Douglas Dalrymple
Nov 14, 2014 Douglas Dalrymple rated it really liked it  ·  review of another edition
In this rather light but entertaining history, Gaines gives us dueling biographies of J.S. Bach and Frederick the Great – the one as representative of the fading Baroque and the other as champion of the Enlightenment. The story turns on their sole encounter in 1747, when Frederick summoned Bach to his palace and, in a very public way, gave him an impromptu musical assignment that was meant to embarrass him. Bach turned the challenge on its ear and instead delivered the Prussian monarch a repudia ...more
Patrick Tai
Sep 29, 2015 Patrick Tai rated it really liked it  ·  review of another edition
This is a wonderful book. It is written in an easy style for the laymen in European history (circa 1720-s) as well as in Western music. It is just fine for me. I enjoyed the merging reference to significant events of that period, from the Thirty Years War, scientific progress by Newton and Boyle, as well as the gratifying finale of the Baroque period in Western music. I especially enjoyed sections on the significance of Bach's trip to see Frederick the Great: not only did Bach improvised on Fred ...more
Katrina Zartman
Apr 07, 2014 Katrina Zartman rated it really liked it  ·  review of another edition
" The beauty of music, of course, what sets it apart from virtually every other human endeavor, is that it does not need the language of ideas; it requires no explanation and offers none, as much as it may say. Perhaps that is why music coming from a world where the invisible was palpable, where great cosmic forces played their part everywhere and every day, could so deeply move audiences so far from Bach's time. Whether in the thrilling exuberance of his polyphonic Credo or in the single voice ...more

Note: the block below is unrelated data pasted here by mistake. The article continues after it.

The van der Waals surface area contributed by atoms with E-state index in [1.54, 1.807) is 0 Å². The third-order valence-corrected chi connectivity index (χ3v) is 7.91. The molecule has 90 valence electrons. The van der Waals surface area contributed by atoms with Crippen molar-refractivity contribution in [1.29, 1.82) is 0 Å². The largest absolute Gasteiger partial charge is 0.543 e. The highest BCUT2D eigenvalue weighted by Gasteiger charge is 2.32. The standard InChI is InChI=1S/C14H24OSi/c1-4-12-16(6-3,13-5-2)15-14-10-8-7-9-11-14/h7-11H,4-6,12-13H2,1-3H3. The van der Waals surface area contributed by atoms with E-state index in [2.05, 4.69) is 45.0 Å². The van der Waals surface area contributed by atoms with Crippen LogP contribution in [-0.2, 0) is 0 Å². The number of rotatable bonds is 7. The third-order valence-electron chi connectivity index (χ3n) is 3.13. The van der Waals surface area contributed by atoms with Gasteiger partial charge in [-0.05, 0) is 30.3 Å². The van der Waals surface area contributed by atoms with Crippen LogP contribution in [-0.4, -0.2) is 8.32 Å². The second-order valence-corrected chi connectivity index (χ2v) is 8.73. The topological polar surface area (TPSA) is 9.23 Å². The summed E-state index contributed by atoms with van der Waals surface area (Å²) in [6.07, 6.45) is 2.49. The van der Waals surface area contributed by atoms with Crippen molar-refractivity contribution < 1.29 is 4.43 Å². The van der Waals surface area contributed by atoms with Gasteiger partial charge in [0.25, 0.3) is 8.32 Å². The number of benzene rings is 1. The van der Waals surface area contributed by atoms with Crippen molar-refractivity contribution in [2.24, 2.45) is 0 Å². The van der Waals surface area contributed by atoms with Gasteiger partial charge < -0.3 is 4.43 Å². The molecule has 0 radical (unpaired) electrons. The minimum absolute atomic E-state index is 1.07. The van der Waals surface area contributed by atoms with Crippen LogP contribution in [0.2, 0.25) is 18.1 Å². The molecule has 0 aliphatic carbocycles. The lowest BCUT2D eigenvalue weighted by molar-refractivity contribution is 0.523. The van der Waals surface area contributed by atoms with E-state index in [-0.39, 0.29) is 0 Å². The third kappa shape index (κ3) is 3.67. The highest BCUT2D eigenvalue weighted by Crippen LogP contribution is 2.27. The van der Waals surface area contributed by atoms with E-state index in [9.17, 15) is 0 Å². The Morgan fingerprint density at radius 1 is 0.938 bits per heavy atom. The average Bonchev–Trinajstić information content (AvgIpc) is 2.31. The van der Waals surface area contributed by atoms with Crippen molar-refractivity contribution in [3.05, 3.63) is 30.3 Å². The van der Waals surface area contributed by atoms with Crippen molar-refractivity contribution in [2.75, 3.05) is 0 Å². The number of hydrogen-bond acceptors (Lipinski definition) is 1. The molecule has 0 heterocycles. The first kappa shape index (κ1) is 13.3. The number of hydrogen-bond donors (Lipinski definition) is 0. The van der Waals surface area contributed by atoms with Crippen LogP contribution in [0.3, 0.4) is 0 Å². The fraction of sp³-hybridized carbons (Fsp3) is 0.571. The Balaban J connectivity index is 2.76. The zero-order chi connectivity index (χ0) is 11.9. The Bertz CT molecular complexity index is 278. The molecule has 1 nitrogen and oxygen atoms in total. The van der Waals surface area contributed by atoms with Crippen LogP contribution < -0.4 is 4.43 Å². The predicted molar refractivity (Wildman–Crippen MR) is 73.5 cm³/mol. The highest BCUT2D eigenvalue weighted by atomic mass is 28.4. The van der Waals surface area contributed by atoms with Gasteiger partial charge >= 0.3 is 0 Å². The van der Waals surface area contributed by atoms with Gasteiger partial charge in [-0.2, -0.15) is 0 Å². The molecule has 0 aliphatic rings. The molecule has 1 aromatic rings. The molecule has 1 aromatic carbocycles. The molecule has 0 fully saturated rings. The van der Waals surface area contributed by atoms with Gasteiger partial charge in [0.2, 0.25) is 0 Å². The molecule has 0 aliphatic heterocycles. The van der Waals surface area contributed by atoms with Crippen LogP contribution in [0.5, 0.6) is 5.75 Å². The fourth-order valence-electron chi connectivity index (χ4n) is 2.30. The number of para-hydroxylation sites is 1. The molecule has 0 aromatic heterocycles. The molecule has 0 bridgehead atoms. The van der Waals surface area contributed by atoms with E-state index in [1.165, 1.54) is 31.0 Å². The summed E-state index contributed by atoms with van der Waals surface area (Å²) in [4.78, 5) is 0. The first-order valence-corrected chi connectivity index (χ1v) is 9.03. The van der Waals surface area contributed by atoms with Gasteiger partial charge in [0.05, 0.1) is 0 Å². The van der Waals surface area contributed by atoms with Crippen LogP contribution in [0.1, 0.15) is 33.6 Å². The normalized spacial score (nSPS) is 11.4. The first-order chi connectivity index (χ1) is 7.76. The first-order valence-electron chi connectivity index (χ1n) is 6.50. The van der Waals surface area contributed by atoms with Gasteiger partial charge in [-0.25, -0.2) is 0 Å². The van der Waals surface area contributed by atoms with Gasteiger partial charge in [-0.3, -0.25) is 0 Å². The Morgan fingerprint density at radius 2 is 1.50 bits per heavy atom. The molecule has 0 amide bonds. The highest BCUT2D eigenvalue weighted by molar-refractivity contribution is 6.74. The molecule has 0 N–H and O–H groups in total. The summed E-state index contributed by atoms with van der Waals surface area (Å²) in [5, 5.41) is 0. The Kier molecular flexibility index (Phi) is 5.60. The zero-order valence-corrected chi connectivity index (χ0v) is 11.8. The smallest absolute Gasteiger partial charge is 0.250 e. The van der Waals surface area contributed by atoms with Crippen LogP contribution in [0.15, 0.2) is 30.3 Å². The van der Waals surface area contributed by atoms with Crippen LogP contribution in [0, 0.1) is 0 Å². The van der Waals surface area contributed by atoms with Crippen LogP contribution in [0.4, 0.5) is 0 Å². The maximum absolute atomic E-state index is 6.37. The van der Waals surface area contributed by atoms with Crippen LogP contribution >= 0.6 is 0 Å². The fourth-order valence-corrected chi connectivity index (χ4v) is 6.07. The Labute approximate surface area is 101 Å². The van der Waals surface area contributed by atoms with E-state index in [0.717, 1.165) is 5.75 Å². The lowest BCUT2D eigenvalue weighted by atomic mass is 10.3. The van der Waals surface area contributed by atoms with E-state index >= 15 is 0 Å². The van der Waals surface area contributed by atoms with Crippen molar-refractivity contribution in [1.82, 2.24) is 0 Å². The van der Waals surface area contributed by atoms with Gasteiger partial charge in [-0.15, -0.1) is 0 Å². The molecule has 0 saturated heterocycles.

Nov 05, 2009 Jason rated it really liked it  ·  review of another edition
Gaines tells a lively story of the lives of J. S. Bach and Frederick the Great which is great fun to read, but which also has a very serious point. Frederick represents the Enlightenment; Bach the Reformation; two clashing worldviews.

Here's a snippet which says well what the book is about:

"Perhaps most important, the work [Bach's Musical Offering:] addresses the point of greatest conflict between these two men and one of the thorniest of all the issues raised by the Enlightenment...: the role of
Mar 09, 2013 Mrs.soule rated it really liked it  ·  review of another edition
Shelves: non-fiction
James R. Gaines is a former editor of Time and People magazines - I found his writing style captivating.

Synopsis: Frederick the Great was a music-loving warrior king who took pride in being on the cutting edge of Enlightenment philosophy - the idea that man's reason can solve all mysteries and religious faith has no role. Bach, a Baroque musician and devout Lutheran, was in his 60's when he was summoned to Frederick's court, and his life and philosophy were in direct opposition to the king's. Ba
Jul 15, 2010 Laurie rated it it was amazing  ·  review of another edition
This is one of my favorite books ever, it is beautifully written; however, it highly technical in terms of music theory as it pertains to J.S. Bach. This is wonderful for musicians, but non-musicians can skim through the descriptions of the more technical information and will enjoy the story just as much. C.P.E. Bach, J.s. Bach's son, was the chief keyboardist in Frederick the Great's private chamber music group, Frederick, of course, had been beaten by his father for his musical tendencies and ...more
Sep 03, 2011 Tracey rated it liked it  ·  review of another edition
Shelves: nonfiction
As a musical illiterate I spent the better half of Evening in the Palace of Reason referring to the glossary. To eek out the marrow of this novel you need to be able to read sheet music, which I cannot, but despite my musical ineptitude I was able to appreciate the message of Bach's musical brilliance and the shocking lack of adulation he received during his lifetime. The convergence and paralleling between Bach's life and Frederick the Great's was interesting and I thoroughly enjoyed learning a ...more
Jun 07, 2010 Clytee rated it really liked it  ·  review of another edition
I found this one in a wonderful independent book store in the quaint little downtown of Davis, California while exploring the downtown with my daughters Dagny and Emmy. It appealed to me for two reasons: I have read about or casually studied "classical" music for years (and enjoy learning about the composers), and secondly, the more I research and look for my own family history, the more I want to learn about German history. I am half German, my father being fully German from immigrants to Frank ...more